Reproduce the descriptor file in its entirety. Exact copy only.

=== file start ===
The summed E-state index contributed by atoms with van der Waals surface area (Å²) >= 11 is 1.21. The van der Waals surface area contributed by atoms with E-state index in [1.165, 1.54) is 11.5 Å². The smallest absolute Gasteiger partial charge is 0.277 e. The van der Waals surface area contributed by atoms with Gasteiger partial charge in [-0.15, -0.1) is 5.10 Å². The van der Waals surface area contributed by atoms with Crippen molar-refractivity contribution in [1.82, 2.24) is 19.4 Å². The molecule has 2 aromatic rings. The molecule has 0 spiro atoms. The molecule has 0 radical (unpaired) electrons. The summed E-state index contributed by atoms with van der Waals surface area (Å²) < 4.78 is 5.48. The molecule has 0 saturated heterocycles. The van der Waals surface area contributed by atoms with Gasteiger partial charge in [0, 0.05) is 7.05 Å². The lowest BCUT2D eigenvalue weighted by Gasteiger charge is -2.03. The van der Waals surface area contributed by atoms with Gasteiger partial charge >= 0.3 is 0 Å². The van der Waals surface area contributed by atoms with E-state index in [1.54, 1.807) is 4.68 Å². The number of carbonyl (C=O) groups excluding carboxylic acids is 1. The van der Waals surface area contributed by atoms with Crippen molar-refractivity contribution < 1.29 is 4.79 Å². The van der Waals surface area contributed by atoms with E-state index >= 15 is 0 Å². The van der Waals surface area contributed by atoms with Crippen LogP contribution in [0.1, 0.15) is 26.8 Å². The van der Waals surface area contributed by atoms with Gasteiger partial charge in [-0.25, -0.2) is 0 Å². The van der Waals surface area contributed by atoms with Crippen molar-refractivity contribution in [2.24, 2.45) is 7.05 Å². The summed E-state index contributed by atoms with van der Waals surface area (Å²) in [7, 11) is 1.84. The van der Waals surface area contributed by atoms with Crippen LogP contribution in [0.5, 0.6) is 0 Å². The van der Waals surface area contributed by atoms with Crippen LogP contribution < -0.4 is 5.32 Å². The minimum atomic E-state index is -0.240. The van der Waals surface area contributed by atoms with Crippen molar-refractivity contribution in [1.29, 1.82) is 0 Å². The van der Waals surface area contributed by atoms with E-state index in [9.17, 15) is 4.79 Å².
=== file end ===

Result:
The summed E-state index contributed by atoms with van der Waals surface area (Å²) >= 11 is 1.21. The van der Waals surface area contributed by atoms with E-state index in [1.165, 1.54) is 11.5 Å². The smallest absolute Gasteiger partial charge is 0.277 e. The van der Waals surface area contributed by atoms with Gasteiger partial charge in [-0.15, -0.1) is 5.10 Å². The van der Waals surface area contributed by atoms with Crippen molar-refractivity contribution in [1.82, 2.24) is 19.4 Å². The molecule has 2 aromatic rings. The molecule has 0 spiro atoms. The molecule has 0 radical (unpaired) electrons. The summed E-state index contributed by atoms with van der Waals surface area (Å²) < 4.78 is 5.48. The molecule has 0 saturated heterocycles. The van der Waals surface area contributed by atoms with Gasteiger partial charge in [0, 0.05) is 7.05 Å². The lowest BCUT2D eigenvalue weighted by Gasteiger charge is -2.03. The van der Waals surface area contributed by atoms with Gasteiger partial charge >= 0.3 is 0 Å². The van der Waals surface area contributed by atoms with E-state index in [1.54, 1.807) is 4.68 Å². The number of carbonyl (C=O) groups excluding carboxylic acids is 1. The van der Waals surface area contributed by atoms with Crippen molar-refractivity contribution < 1.29 is 4.79 Å². The van der Waals surface area contributed by atoms with E-state index >= 15 is 0 Å². The van der Waals surface area contributed by atoms with Crippen LogP contribution in [0.1, 0.15) is 26.8 Å². The van der Waals surface area contributed by atoms with Gasteiger partial charge in [-0.25, -0.2) is 0 Å². The van der Waals surface area contributed by atoms with Crippen molar-refractivity contribution in [2.24, 2.45) is 7.05 Å². The summed E-state index contributed by atoms with van der Waals surface area (Å²) in [7, 11) is 1.84. The van der Waals surface area contributed by atoms with Crippen LogP contribution in [0.5, 0.6) is 0 Å². The van der Waals surface area contributed by atoms with Crippen LogP contribution < -0.4 is 5.32 Å². The minimum atomic E-state index is -0.240. The van der Waals surface area contributed by atoms with Crippen molar-refractivity contribution in [1.29, 1.82) is 0 Å². The van der Waals surface area contributed by atoms with E-state index in [9.17, 15) is 4.79 Å².